Under pressure from creditors and shareholders, the board replaced Kailbourne in February 2003 with William Schleyer, former CEO of AT&T Broadband and a respected cable-industry veteran. Schleyer brought along his right-hand man at AT&T Broadband, Ronald Cooper. There was controversy over the duo’s compensation—almost $65 million over two years, contingent on emerging from Chapter 11 and hitting certain valuation targets—and as a result, the package was scaled back somewhat.
The hiring of Wittman went smoothly, but the departure of Christopher Dunstan, who was hired by Kailbourne to replace Timothy Rigas as CFO, did not. In his resignation letter, Dunstan alleged that Adelphia failed to appoint an independent investigator to examine transactions with one of its directors. The company later negotiated a settlement with the former CFO that included more than $700,000 in severance, and he agreed to help with any continuing investigations and court proceedings.
But if Dunstan was gone, his charges lingered. Many wondered why board members, who somehow failed to notice the Rigas family’s alleged plundering, were allowed to keep their seats even after a new management team was installed. In January 2003, shareholders filed suit aiming to “remove the company from its continued domination by a Rigas-elected board of directors.” In June, four board members appointed during the Rigas era finally agreed that they would step down when the company emerges from bankruptcy.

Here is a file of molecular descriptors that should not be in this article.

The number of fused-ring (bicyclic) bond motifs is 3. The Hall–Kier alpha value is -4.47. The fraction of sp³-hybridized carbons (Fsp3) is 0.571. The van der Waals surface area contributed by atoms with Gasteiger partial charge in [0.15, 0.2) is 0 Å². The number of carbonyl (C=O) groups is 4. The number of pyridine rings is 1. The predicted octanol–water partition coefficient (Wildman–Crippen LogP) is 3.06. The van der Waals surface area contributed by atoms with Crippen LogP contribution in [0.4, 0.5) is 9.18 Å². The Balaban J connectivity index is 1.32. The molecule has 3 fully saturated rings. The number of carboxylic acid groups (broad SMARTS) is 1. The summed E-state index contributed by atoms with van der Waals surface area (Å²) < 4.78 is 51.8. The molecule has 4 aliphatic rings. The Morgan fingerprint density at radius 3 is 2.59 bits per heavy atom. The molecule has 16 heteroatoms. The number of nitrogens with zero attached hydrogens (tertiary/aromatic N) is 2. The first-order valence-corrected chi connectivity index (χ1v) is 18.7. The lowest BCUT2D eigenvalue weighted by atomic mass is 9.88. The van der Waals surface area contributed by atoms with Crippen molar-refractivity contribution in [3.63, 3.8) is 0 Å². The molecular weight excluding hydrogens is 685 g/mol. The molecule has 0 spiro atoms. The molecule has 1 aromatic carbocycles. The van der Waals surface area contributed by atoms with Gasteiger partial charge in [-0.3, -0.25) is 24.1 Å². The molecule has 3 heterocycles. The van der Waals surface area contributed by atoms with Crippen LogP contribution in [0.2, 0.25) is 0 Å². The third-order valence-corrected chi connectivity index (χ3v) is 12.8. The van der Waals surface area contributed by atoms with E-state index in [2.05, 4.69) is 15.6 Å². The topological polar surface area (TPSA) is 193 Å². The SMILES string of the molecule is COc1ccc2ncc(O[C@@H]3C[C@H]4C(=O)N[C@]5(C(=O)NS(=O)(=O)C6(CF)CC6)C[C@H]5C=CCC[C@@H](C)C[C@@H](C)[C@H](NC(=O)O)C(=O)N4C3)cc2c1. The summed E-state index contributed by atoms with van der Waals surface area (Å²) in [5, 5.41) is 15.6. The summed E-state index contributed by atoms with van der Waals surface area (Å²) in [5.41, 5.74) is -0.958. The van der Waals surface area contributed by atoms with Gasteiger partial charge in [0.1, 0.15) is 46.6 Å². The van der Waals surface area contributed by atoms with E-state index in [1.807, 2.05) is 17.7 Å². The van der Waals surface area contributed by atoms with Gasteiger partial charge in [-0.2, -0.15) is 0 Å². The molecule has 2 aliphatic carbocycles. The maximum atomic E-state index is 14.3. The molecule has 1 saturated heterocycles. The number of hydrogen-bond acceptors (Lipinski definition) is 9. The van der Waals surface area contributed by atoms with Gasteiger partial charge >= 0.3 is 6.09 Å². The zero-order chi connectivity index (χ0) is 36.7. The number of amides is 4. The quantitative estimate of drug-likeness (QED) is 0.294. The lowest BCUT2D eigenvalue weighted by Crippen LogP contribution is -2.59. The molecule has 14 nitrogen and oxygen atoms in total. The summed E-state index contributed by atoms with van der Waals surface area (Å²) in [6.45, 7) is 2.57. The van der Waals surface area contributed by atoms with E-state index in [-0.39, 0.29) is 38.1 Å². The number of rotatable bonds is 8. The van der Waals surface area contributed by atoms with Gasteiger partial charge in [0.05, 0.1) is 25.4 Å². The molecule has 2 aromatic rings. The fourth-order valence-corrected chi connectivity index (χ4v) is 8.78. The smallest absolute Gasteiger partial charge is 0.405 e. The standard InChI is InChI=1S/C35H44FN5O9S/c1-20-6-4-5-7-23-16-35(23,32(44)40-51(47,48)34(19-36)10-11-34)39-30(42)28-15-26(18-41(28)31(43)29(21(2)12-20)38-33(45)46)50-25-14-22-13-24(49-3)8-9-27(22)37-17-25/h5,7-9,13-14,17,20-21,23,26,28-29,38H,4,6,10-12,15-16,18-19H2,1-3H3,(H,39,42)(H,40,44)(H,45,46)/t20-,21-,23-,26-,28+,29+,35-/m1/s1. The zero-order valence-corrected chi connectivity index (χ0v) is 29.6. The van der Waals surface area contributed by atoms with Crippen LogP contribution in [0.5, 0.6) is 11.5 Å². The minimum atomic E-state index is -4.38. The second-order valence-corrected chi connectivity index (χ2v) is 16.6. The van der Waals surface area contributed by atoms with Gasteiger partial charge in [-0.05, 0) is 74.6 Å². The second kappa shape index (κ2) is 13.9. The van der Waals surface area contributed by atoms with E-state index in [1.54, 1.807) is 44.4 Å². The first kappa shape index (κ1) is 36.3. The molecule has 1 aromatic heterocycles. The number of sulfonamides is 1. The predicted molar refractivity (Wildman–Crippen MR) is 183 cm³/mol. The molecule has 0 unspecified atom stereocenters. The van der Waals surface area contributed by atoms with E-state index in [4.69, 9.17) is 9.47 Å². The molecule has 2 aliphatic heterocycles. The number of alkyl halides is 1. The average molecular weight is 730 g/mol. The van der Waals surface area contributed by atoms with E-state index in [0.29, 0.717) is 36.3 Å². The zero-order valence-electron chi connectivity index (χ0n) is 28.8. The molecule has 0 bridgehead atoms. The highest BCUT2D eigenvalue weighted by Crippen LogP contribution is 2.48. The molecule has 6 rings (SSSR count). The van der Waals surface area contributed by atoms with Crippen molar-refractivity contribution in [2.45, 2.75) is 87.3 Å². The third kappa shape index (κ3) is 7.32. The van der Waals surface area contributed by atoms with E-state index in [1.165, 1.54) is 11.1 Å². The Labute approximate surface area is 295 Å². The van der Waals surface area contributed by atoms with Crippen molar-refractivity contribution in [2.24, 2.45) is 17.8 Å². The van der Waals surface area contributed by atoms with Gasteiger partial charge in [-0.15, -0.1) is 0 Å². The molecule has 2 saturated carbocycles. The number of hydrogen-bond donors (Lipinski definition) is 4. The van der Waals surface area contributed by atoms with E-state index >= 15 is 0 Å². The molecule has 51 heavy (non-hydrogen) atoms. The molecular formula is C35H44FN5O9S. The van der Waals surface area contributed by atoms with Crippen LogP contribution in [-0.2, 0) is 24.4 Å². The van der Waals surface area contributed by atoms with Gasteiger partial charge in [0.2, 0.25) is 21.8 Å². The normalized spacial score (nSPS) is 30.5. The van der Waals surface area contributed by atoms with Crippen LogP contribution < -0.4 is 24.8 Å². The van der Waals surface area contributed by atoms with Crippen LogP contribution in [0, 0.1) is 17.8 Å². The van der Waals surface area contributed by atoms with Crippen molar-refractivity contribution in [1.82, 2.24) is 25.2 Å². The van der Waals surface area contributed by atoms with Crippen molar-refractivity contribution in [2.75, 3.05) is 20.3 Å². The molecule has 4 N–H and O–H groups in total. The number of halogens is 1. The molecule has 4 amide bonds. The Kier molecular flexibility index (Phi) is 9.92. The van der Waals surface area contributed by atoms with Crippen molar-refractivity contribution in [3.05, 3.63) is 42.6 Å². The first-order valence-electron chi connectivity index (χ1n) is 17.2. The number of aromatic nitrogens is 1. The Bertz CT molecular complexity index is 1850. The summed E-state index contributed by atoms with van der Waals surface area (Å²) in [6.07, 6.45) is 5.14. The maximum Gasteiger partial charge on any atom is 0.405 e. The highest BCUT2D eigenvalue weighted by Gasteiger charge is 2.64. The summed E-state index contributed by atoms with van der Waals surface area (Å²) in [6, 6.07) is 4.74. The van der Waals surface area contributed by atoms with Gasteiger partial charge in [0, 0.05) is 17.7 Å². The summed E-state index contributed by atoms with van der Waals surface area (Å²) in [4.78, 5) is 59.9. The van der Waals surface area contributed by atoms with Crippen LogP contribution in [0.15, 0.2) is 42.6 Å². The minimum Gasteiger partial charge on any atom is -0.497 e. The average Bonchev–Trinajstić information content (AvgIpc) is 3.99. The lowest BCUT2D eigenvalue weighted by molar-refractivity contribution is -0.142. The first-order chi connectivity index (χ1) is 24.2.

Still, the interim team is to be commended, maintains Wittman. “The prior board did a stand-up job of stepping into a very difficult situation and making hard decisions,” she says. “They basically had to take the family out of a family-run business. They kept the wheels from flying off.”